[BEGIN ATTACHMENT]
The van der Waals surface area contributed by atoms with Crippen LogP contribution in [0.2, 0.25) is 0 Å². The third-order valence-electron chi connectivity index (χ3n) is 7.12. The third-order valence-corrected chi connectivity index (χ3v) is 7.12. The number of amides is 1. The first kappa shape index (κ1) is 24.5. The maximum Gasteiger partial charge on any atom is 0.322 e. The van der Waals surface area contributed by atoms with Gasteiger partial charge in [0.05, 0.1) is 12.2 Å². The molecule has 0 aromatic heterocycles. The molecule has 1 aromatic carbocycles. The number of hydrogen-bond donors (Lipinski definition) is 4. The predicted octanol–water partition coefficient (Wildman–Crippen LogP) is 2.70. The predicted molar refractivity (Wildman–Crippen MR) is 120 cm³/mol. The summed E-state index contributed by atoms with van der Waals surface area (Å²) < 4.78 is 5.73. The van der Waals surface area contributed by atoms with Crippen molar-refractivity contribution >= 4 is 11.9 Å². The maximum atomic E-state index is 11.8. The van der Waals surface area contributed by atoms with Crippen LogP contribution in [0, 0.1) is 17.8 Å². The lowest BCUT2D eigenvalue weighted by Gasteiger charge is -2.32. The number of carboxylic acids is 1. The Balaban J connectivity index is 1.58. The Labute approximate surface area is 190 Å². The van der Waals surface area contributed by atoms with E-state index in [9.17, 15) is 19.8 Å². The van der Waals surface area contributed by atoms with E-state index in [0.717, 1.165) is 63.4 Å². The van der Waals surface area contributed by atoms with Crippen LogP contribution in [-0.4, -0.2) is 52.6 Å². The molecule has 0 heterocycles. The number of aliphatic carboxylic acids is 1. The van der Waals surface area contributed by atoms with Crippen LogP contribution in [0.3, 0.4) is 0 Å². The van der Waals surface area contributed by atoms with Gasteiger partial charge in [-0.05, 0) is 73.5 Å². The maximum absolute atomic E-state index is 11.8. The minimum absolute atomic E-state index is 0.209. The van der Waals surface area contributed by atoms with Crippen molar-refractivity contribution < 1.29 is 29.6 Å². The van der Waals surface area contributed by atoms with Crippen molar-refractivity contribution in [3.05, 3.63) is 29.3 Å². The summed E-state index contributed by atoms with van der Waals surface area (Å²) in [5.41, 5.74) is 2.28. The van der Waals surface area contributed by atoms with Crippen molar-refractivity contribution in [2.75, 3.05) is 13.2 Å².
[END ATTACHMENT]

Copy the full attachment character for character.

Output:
The van der Waals surface area contributed by atoms with Crippen LogP contribution in [0.2, 0.25) is 0 Å². The third-order valence-electron chi connectivity index (χ3n) is 7.12. The third-order valence-corrected chi connectivity index (χ3v) is 7.12. The number of amides is 1. The first kappa shape index (κ1) is 24.5. The maximum Gasteiger partial charge on any atom is 0.322 e. The van der Waals surface area contributed by atoms with Gasteiger partial charge in [0.05, 0.1) is 12.2 Å². The molecule has 0 aromatic heterocycles. The molecule has 1 aromatic carbocycles. The number of hydrogen-bond donors (Lipinski definition) is 4. The predicted octanol–water partition coefficient (Wildman–Crippen LogP) is 2.70. The predicted molar refractivity (Wildman–Crippen MR) is 120 cm³/mol. The summed E-state index contributed by atoms with van der Waals surface area (Å²) < 4.78 is 5.73. The van der Waals surface area contributed by atoms with Crippen molar-refractivity contribution >= 4 is 11.9 Å². The maximum atomic E-state index is 11.8. The van der Waals surface area contributed by atoms with Crippen LogP contribution in [0, 0.1) is 17.8 Å². The lowest BCUT2D eigenvalue weighted by Gasteiger charge is -2.32. The number of carboxylic acids is 1. The Balaban J connectivity index is 1.58. The Labute approximate surface area is 190 Å². The van der Waals surface area contributed by atoms with E-state index in [9.17, 15) is 19.8 Å². The van der Waals surface area contributed by atoms with E-state index in [0.717, 1.165) is 63.4 Å². The van der Waals surface area contributed by atoms with Crippen LogP contribution in [-0.4, -0.2) is 52.6 Å². The molecule has 0 heterocycles. The number of aliphatic carboxylic acids is 1. The van der Waals surface area contributed by atoms with Crippen LogP contribution in [0.3, 0.4) is 0 Å². The van der Waals surface area contributed by atoms with Gasteiger partial charge in [-0.05, 0) is 73.5 Å². The maximum absolute atomic E-state index is 11.8. The minimum absolute atomic E-state index is 0.209. The van der Waals surface area contributed by atoms with Crippen molar-refractivity contribution < 1.29 is 29.6 Å². The van der Waals surface area contributed by atoms with Crippen molar-refractivity contribution in [3.05, 3.63) is 29.3 Å². The summed E-state index contributed by atoms with van der Waals surface area (Å²) in [5.41, 5.74) is 2.28. The van der Waals surface area contributed by atoms with Crippen molar-refractivity contribution in [2.75, 3.05) is 13.2 Å².